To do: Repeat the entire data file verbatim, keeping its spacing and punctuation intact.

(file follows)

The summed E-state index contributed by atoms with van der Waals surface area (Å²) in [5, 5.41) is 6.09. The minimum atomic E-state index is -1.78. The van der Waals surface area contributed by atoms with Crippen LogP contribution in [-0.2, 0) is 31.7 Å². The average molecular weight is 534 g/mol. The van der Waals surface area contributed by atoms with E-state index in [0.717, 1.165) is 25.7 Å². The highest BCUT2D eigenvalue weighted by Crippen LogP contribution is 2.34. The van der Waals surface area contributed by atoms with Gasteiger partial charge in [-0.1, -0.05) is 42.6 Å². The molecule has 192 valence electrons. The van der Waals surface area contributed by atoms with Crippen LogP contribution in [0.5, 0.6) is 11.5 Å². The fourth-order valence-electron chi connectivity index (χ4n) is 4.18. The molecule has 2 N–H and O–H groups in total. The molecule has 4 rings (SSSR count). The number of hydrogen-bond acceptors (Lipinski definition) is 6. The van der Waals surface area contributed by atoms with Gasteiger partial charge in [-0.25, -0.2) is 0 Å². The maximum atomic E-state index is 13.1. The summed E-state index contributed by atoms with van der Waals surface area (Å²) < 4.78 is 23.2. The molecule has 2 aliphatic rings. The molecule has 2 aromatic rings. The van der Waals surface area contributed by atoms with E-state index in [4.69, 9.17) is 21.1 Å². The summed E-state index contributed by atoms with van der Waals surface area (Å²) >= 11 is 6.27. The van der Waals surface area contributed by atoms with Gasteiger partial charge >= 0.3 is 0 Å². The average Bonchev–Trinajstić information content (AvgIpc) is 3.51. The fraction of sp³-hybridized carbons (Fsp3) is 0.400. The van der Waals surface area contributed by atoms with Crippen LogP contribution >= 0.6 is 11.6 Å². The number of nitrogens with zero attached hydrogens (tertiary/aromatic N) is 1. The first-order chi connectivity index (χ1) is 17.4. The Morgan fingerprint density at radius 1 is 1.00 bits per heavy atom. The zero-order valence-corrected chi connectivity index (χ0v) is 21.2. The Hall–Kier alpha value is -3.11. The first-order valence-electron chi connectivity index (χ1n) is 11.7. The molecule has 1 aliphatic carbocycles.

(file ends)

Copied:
The summed E-state index contributed by atoms with van der Waals surface area (Å²) in [5, 5.41) is 6.09. The minimum atomic E-state index is -1.78. The van der Waals surface area contributed by atoms with Crippen LogP contribution in [-0.2, 0) is 31.7 Å². The average molecular weight is 534 g/mol. The van der Waals surface area contributed by atoms with E-state index in [0.717, 1.165) is 25.7 Å². The highest BCUT2D eigenvalue weighted by Crippen LogP contribution is 2.34. The van der Waals surface area contributed by atoms with Gasteiger partial charge in [-0.1, -0.05) is 42.6 Å². The molecule has 192 valence electrons. The van der Waals surface area contributed by atoms with Crippen LogP contribution in [0.5, 0.6) is 11.5 Å². The fourth-order valence-electron chi connectivity index (χ4n) is 4.18. The molecule has 2 N–H and O–H groups in total. The molecule has 4 rings (SSSR count). The number of hydrogen-bond acceptors (Lipinski definition) is 6. The van der Waals surface area contributed by atoms with Gasteiger partial charge in [-0.25, -0.2) is 0 Å². The maximum atomic E-state index is 13.1. The summed E-state index contributed by atoms with van der Waals surface area (Å²) < 4.78 is 23.2. The molecule has 2 aliphatic rings. The molecule has 2 aromatic rings. The van der Waals surface area contributed by atoms with E-state index in [4.69, 9.17) is 21.1 Å². The summed E-state index contributed by atoms with van der Waals surface area (Å²) >= 11 is 6.27. The van der Waals surface area contributed by atoms with Gasteiger partial charge >= 0.3 is 0 Å². The average Bonchev–Trinajstić information content (AvgIpc) is 3.51. The fraction of sp³-hybridized carbons (Fsp3) is 0.400. The van der Waals surface area contributed by atoms with Crippen LogP contribution >= 0.6 is 11.6 Å². The number of nitrogens with zero attached hydrogens (tertiary/aromatic N) is 1. The first-order chi connectivity index (χ1) is 17.4. The Morgan fingerprint density at radius 1 is 1.00 bits per heavy atom. The zero-order valence-corrected chi connectivity index (χ0v) is 21.2. The Hall–Kier alpha value is -3.11. The first-order valence-electron chi connectivity index (χ1n) is 11.7. The molecule has 1 aliphatic carbocycles.